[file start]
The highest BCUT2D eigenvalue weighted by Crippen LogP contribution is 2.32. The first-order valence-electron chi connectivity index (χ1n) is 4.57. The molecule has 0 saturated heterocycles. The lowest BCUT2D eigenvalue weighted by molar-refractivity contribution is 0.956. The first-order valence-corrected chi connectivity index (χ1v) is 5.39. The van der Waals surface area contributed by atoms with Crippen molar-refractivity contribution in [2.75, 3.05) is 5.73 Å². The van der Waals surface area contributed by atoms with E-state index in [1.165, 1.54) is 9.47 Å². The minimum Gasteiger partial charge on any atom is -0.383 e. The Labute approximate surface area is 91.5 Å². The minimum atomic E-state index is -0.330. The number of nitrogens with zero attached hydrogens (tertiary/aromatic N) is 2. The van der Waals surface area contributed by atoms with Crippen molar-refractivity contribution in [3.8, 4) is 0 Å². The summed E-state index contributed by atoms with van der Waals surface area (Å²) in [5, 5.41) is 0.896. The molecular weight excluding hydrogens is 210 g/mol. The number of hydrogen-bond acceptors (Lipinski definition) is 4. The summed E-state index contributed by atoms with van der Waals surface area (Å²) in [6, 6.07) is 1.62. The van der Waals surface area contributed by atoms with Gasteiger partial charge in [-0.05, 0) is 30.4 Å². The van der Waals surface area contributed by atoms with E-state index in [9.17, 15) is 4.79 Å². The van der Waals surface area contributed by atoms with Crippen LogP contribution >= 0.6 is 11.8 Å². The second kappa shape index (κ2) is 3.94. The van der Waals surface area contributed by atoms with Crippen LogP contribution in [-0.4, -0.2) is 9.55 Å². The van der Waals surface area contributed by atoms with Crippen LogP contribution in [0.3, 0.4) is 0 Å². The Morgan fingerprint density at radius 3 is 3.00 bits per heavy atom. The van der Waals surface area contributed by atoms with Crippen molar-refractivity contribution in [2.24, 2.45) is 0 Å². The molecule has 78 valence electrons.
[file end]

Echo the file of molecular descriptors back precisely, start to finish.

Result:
The highest BCUT2D eigenvalue weighted by Crippen LogP contribution is 2.32. The first-order valence-electron chi connectivity index (χ1n) is 4.57. The molecule has 0 saturated heterocycles. The lowest BCUT2D eigenvalue weighted by molar-refractivity contribution is 0.956. The first-order valence-corrected chi connectivity index (χ1v) is 5.39. The van der Waals surface area contributed by atoms with Crippen molar-refractivity contribution in [2.75, 3.05) is 5.73 Å². The van der Waals surface area contributed by atoms with E-state index in [1.165, 1.54) is 9.47 Å². The minimum Gasteiger partial charge on any atom is -0.383 e. The Labute approximate surface area is 91.5 Å². The minimum atomic E-state index is -0.330. The number of nitrogens with zero attached hydrogens (tertiary/aromatic N) is 2. The van der Waals surface area contributed by atoms with Crippen molar-refractivity contribution in [3.8, 4) is 0 Å². The summed E-state index contributed by atoms with van der Waals surface area (Å²) in [5, 5.41) is 0.896. The molecular weight excluding hydrogens is 210 g/mol. The number of hydrogen-bond acceptors (Lipinski definition) is 4. The summed E-state index contributed by atoms with van der Waals surface area (Å²) in [6, 6.07) is 1.62. The van der Waals surface area contributed by atoms with Gasteiger partial charge in [-0.05, 0) is 30.4 Å². The van der Waals surface area contributed by atoms with E-state index in [9.17, 15) is 4.79 Å². The van der Waals surface area contributed by atoms with Crippen LogP contribution >= 0.6 is 11.8 Å². The second kappa shape index (κ2) is 3.94. The van der Waals surface area contributed by atoms with Crippen LogP contribution in [-0.4, -0.2) is 9.55 Å². The van der Waals surface area contributed by atoms with Crippen LogP contribution in [0.3, 0.4) is 0 Å². The Morgan fingerprint density at radius 3 is 3.00 bits per heavy atom. The van der Waals surface area contributed by atoms with Crippen molar-refractivity contribution in [2.24, 2.45) is 0 Å². The molecule has 78 valence electrons.